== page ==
1992 Geosciences Adolf Seilacher Germany Research into evolution of life
1993 Biosciences W. D. Hamilton United Kingdom Theories of kin selection and genetic relationship
 Seymour Benzer in his office at Caltech in 1974 with a big model of Drosophila Seymour Benzer United States Genetical and neurophysiological studies of fruit flies
1994 Mathematics  Simon Donaldson Simon Donaldson United Kingdom Four-dimensional geometry
 Shing-Tung Yau Shing-Tung Yau United States[C] Non-linear techniques in differential geometry
1995 Geosciences Willi Dansgaard Denmark Development of isotope geological analysis methods
 Nicholas Shackleton Nicholas Shackleton United Kingdom
1996 Biosciences  Robert May Robert M. May Australia Ecological research
1997 Astronomy Fred Hoyle United Kingdom Study of nuclear processes in stars, stellar evolution
Edwin Salpeter United States
1998 Geosciences  Don L. Anderson Don L. Anderson United States Study of the structures and processes in the interior of the Earth
Adam M. Dziewonski United States[D]
1999 Biosciences  Ernst Mayr in 1994, after receiving an honorary degree at the University of Konstanz Ernst Mayr United States Developing the concept of evolutionary biology
John Maynard Smith.jpg John Maynard Smith United Kingdom
George C. Williams United States
2000 Polyarthritis Marc Feldmann United Kingdom Definition of TNF-alpha
 Ravinder N. Maini Ravinder N. Maini United Kingdom
2001 Mathematics  Alain Connes Alain Connes France Theory of operator algebras, founder of the non-commutative geometry
2002 Geosciences Dan P. McKenzie United Kingdom Dynamics of the lithosphere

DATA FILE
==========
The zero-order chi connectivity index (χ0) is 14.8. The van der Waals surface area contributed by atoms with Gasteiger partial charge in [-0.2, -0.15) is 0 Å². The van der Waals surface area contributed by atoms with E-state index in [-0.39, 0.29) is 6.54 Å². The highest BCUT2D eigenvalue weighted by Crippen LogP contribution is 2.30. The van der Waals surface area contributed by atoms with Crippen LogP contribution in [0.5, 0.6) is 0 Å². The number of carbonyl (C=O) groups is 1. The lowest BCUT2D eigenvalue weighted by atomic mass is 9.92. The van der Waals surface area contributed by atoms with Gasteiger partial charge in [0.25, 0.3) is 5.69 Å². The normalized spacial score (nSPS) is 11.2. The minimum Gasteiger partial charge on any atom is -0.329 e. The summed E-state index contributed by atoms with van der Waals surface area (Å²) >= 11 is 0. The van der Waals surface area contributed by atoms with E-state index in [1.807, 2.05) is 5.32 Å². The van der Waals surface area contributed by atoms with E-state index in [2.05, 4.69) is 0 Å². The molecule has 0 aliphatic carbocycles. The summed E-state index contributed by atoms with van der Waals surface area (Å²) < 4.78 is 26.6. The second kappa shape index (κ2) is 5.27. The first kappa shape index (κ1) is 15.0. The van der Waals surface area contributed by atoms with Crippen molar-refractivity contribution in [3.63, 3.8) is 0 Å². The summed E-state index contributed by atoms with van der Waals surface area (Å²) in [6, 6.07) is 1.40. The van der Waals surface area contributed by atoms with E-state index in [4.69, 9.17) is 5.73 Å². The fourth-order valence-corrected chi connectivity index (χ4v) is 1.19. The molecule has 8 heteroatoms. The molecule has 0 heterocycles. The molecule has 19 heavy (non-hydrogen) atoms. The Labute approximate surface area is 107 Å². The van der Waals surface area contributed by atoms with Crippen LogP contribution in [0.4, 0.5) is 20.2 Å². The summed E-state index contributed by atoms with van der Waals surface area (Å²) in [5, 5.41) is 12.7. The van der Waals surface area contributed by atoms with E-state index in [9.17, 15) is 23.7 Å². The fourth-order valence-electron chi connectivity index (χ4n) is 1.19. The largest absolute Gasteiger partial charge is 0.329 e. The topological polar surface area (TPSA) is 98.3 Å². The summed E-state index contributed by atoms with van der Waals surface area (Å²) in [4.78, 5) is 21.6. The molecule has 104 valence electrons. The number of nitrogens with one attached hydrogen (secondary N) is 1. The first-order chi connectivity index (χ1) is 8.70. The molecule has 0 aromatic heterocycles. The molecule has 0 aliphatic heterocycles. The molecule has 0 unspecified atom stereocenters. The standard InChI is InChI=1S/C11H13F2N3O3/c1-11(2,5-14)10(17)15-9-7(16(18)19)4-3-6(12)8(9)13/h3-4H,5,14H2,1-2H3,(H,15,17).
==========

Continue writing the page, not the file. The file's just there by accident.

2003 Biosciences  Carl Woese Carl Woese United States Third domain of life
2004 Polyarthritis Eugene C. Butcher United States Study of molecular mechanisms concerning white blood cells
Dr. Timothy A. Springer.jpg Timothy A. Springer United States
2005 Astronomy  James E. Gunn James E. Gunn United States Understanding the large-scale structure of the Universe
 James Peebles James Peebles United States
 Martin Rees delivering a lecture at Jodrell Bank Martin Rees United Kingdom
2006 Geosciences  Wallace Smith Broecker Wallace Smith Broecker United States Research into the global carbon cycle
2007 Biosciences Robert Trivers United States Analysis of social evolution
2008 Astronomy Rashid Sunyaev Rashid Alievich Sunyaev Russia Contributions to high-energy astrophysics and cosmology
Mathematics  Maxim Kontsevich Maxim Kontsevich Russia[E] Contributions to mathematics from modern theoretical physics
 Edward Witten writing on a blackboard Edward Witten United States
2009 Polyarthritis  Charles Dinarello Charles Dinarello United States Isolation of interleukins, understanding their role in the onset of inflammatory diseases
 Tadamitsu Kishimoto Tadamitsu Kishimoto Japan
 Toshio Hirano Toshio Hirano Japan
2010 Geosciences  Walter Munk Walter Munk United States "for his pioneering and fundamental contributions to our understanding of ocean circulation, tides and waves, and their role in the Earth’s dynamics".